Ryan Fisher is the COO of MF Fire

4 Facts on the Future of Modern Wood Stoves

Modern Wood Stove in the nation's capital.

This isn’t the first time wood stoves and Washington have intersected. MF Fire won the low emissions prize at the the 2013 Wood Stove Decathlon in Washington D.C.

Wood stoves made big news recently because of the new two-step emissions regulations by the Environmental Protection Agency (EPA). The first step of the new EPA wood burning stove regulations, which went into effect in May 2016, prohibits the sale of any wood stove that emits greater than 4.5 grams per hour of particulate matter (or soot). The second, and far tougher, step of the new EPA wood burning stove regulations begins January 1, 2020. The 2020 EPA rules prohibit for sale any stove emitting more than 2.0 grams per hour of particulates. It’s hard to understate just how big of a shake up this will be in the wood stove world. Consequently, these market shifts pave the way for modern wood stoves.

Contemporary Wood Stove Market

Contemporary wood stove manufacturers in the United States sell more than 200,000 wood burning stoves each year, with models ranging dramatically in performance. Many articles discuss how the new stringent standards from the EPA will weed out under-performing models, but we at MF Fire decided to perform our own analysis to see how our ultra-clean modern wood stove, Catalyst, will fare compared to our competitors in the future.

Here are four quick facts about how the contemporary wood stove industry will change forever:

  1. 85% of the current wood stove models listed by the EPA will retire as they fail to meet the new standards for modern wood stoves.
  2. 41 manufacturers have no modern wood stoves that meet the second step of the EPA wood burning stove regulations slated to take effect in January 1, 2020.
  3. Experts project that 86% of approximately 60 wood stove manufacturers will leave the market in the next 4 years as a result of having 1 or fewer viable models for sale.
  4. Even the largest wood stove manufacturer, Hearth & Homes Technologies, will retire an estimated 35 of its 49 models (69%).

Modern Wood Stoves

Clean wood stove

MF Fire got it’s start in the University of Maryland Fire Lab, and we believe that more research is the way forward.

Suffice to say, a massive hole exists in the U.S. residential wood stove heating market. The solution, that we at MF Fire embrace, is aggressive research and development, as well as radical innovation.  But, what makes an innovative and modern wood stove?

Most importantly, our modern wood stove, Catalyst, easily exceeds the stringent 2020 EPA wood burning stove standards. This means that Catalyst will be a smart choice for years to come.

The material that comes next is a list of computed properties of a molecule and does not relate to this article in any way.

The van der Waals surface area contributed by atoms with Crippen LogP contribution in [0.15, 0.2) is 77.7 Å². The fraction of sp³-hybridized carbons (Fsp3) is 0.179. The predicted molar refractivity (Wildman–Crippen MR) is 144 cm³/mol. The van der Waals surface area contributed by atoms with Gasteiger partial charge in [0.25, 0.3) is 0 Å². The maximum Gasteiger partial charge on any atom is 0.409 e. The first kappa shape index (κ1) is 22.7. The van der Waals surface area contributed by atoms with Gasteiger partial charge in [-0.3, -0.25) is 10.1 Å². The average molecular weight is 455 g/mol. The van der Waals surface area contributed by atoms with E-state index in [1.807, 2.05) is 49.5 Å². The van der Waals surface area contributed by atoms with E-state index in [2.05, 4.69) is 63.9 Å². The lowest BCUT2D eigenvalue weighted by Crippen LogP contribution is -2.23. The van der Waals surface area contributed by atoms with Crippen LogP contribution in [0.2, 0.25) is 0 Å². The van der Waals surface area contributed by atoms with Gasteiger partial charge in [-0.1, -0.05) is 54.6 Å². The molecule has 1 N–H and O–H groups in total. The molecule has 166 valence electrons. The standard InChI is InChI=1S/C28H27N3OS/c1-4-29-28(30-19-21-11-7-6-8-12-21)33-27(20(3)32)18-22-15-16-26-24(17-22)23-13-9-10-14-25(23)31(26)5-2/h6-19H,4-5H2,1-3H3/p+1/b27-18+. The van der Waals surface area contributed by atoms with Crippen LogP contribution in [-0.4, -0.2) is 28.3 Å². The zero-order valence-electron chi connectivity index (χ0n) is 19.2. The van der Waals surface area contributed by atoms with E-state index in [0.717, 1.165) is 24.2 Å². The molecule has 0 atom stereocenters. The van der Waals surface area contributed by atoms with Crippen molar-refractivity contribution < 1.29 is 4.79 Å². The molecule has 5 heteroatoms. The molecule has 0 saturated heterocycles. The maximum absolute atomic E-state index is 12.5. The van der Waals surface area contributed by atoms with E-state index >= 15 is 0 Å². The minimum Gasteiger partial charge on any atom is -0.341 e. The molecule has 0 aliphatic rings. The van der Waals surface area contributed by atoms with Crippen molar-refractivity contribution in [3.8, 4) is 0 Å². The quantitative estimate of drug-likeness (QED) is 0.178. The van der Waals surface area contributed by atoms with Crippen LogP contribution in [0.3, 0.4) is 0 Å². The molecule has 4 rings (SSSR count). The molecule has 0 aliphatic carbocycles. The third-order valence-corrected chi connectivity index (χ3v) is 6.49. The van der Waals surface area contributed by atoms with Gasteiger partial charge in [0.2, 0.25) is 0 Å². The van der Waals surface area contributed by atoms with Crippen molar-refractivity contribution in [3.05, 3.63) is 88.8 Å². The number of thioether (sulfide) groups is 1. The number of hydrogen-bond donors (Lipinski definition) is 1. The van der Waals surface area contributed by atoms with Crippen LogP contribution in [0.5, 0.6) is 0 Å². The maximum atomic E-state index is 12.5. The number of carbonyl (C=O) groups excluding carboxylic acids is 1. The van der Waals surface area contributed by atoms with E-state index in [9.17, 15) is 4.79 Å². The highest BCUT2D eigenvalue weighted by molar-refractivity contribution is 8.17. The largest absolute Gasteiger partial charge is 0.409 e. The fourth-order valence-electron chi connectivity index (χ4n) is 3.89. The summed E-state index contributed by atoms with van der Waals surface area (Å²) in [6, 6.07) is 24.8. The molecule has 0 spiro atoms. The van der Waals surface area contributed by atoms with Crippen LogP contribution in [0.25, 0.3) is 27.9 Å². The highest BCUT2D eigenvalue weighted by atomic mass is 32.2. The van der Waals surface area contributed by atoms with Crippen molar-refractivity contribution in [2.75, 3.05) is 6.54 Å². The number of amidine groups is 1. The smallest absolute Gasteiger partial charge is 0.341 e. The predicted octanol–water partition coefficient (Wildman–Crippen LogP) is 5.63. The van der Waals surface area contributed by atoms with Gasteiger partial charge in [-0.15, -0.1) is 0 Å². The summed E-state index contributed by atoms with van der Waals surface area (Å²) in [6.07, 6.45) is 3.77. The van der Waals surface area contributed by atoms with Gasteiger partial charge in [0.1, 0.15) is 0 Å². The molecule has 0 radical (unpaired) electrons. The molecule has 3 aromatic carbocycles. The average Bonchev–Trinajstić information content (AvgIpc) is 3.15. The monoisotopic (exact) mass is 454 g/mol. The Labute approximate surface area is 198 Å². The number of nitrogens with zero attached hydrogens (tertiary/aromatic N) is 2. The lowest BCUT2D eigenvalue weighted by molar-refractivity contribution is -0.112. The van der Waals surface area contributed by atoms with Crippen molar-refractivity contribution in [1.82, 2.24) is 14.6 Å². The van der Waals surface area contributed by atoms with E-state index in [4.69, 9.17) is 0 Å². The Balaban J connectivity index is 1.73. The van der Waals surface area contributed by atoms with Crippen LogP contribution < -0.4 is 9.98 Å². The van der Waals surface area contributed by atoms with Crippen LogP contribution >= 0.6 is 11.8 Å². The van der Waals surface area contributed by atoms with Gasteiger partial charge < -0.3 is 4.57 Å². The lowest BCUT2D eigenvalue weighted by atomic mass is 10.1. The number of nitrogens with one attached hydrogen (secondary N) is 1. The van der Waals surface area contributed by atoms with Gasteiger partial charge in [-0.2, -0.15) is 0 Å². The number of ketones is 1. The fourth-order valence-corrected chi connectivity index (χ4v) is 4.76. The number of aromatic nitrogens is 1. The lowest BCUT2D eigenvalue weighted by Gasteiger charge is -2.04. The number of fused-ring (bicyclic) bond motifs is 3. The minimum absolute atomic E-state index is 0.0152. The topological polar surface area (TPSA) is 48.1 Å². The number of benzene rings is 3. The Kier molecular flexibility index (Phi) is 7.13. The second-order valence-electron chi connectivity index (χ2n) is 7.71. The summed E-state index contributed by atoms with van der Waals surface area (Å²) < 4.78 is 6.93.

Do you have a friend or family member that would be interested in the Catalyst contemporary wood stove? Share this article on Facebook by clicking the button below.

 

 

 

Wood Stove Heating is Actually Growing

One of the biggest misconceptions we’ve run into since we first built the Catalyst wood stove is that wood heat is a dying industry. This couldn’t be further from the truth. Wood stove heating is actually growing dramatically across the U.S. and especially in the Northeast. Many people are realizing the benefits of a wood burning stove. In fact, according to the U.S. Energy Information Administration, all nine states in the New England and the Middle Atlantic Census divisions saw at least a 50% jump from 2005 to 2012 in the number of households that rely on wood as the main heating source.

graph of states with highest percentage increase in homes using wood as main heating source, as explained in the article text

In total, about 12 million homes use wood as a primary or secondary heat source, and wood stoves are the most common source of heat (fireplaces are second). Why do customers switch to wood? It’s inexpensive, it’s local, and it’s renewable. Those wood burning stove benefits are hard to beat!

With growth comes attention, and with attention comes regulation. The EPA has issued updated emissions standards for wood stoves that many stoves in the current marketplace do not meet. That’s why MF Fire built the Catalyst Wood Burning Stove to be the most efficient stove out there.

To learn more about potential wood burning stove benefits visit: http://www.eia.gov/todayinenergy/detail.cfm?id=15431